The Trial Assigning IndividuaLized Options for Treatment (Rx), or TAILORx, is the largest adjuvant breast cancer treatment trial ever conducted, and enrolled 10,273 women with early-stage breast cancer across approximately 1200 sites in the United States and five additional countries.
The primary objective of TAILORx is to more precisely determine the effect of chemotherapy, if any, for women with node-negative, hormone receptor-positive disease and Oncotype DX Breast Recurrence Score® results of 11–25.
In 2015, results from the TAILORx secondary study group with Oncotype DX Breast Recurrence Score results less than 11 were published in The New England Journal of Medicine. More than 99% of the 1626 women who received hormonal therapy alone without chemotherapy were free of breast cancer distant recurrence after 5 years. These results provided the highest level of evidence (level 1A) supporting the clinical utility of Oncotype DX to identify early-stage breast cancer patients who can safely avoid chemotherapy treatment.
In April NICE issued a revised Diagnostics Consultation Document (DCD) on genomic tests such as the Oncotype DX Breast Recurrence Score test, recommending it for continued use to guide adjuvant chemotherapy decisions for people with hormone receptor positive, HER2 negative, node-negative early breast cancer. This decision by NICE followed a large response to the earlier consultation from the clinical community and other stakeholders, with respondents resoundingly advocating for continued access to Oncotype DX testing for NHS patients.
In a few days, NICE will close its consultation, which some stakeholders believe is too soon as it means the TAILORx data will not be included in their decision.
“Genomic Health encourages NICE to wait for the presentation of ground-breaking TAILORx results and incorporate its results. The inclusion of TAILORx will ensure that the final guidance is informed by this landmark study and that physicians and patients can benefit from the latest and strongest evidence that is provided by the gold standard in research – large prospective randomised clinical trials,” a Genomic Health spokeperson stated.
Simon Holt, surgical oncologist and Head of Department at The Prince Philip Hospital Breast Care Unit and Consultant Surgeon to Breast Test Wales Screening (UK) provides his reaction in this opinion piece:
Common sense and clinical evidence are falling by the wayside. The NICE is tying itself in knots over the crucial issue of using of genomic tests to guide chemotherapy decisions for breast cancer patients.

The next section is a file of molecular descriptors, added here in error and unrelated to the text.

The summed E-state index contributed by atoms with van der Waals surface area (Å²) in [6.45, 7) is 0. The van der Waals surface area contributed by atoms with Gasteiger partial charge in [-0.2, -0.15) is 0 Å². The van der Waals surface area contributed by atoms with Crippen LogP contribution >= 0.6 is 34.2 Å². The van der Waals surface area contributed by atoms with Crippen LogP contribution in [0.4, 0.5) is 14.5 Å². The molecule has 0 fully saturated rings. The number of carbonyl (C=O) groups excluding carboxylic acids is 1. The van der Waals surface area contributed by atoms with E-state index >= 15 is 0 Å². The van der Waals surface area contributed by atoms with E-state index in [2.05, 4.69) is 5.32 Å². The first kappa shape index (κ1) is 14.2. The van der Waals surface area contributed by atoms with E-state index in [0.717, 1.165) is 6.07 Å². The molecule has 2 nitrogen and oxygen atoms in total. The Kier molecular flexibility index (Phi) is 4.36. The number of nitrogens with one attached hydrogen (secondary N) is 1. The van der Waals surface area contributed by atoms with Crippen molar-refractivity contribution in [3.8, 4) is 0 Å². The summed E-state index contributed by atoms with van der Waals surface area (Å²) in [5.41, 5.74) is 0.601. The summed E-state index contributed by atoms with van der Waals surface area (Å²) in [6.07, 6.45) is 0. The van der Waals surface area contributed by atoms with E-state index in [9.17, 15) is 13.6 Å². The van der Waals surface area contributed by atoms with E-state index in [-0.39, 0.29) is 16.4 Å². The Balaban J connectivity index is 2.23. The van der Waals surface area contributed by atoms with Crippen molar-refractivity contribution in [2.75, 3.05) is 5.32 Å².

Tests of this kind are vital in targeting treatment effectively. Chemotherapy is only useful for a small minority of patients with early stage, ER+ invasive breast cancer. Historically however around half of patients received chemotherapy, meaning many women were over-treated, resulting in them needlessly experience the short and long term side-effects from the treatment.
By examining the DNA within tumors to identify the small number of patients whose disease can be halted by chemotherapy, we can spare large numbers from the physical and emotional toll of such aggressive therapy.
For the last 5 years, Oncotype DX has been recommended for use in the NHS to guide treatment decisions. But in a re-review in January, NICE’s first draft guidance advised against all use of genomic tests. A second draft executes a complete u-turn and suggests using three different tests – Oncotype DX, EndoPredict and Prosigna – without differentiating adequately between them.
Oncotype DX is the only one of the tests developed and validated to identify the patients likely to benefit from chemotherapy, as well as refine their prognosis. With a proven track record within the NHS, more than 18,000 UK patients having benefited from testing, with 99% of patients with a low-risk test result deciding to forego chemotherapy.
Critically, because of the difference in the way these tests function, both EndoPredict and Prosigna classify a much larger proportion of patients as high risk, meaning that many more would face needless chemotherapy. NICE’s own analysis reveals that both of these tests would lead to a greater proportion of women receiving chemotherapy than they did pre-genomic testing in 2013 – the opposite to the desired outcome, which is for improved selectivity.
NICE’s guidance is opaque, contradictory and unclear. One would need to read the 600-page documents in great depth to find any explanation of the important differences between these tests. Quite how this serves the interests of patients, or healthcare professionals, is a mystery.
Meanwhile, results of an eagerly anticipated major chemotherapy trial will be presented at ASCO in June. The landmark TAILORx trial is the largest ever adjuvant breast cancer treatment study, taking in 10,273 patients across six countries.
The trial will provide definitive new evidence about which patients with a mid-range Recurrence Score result benefit from chemotherapy, if any.
Given the apparent uncertainties on this issue from NICE to date it makes little sense for NICE to finalize the guidance without incorporating the biggest ever clinical trial in this field.
It would be in the interests of patients and clinicians alike for NICE to produce clearer guidance on genomic testing for breast cancer patients, and to take TAILORx’s findings on board.
Researchers have been informed that TAILORx has achieved sufficient information to render a conclusion regarding the effect of chemotherapy in early-stage breast cancer patients with Recurrence Score results of 11–25. The data from the TAILORx trial has been accepted for presentation at the Plenary Session at the 2018 ASCO Annual Meeting (1–5 June, 2018, IL, USA).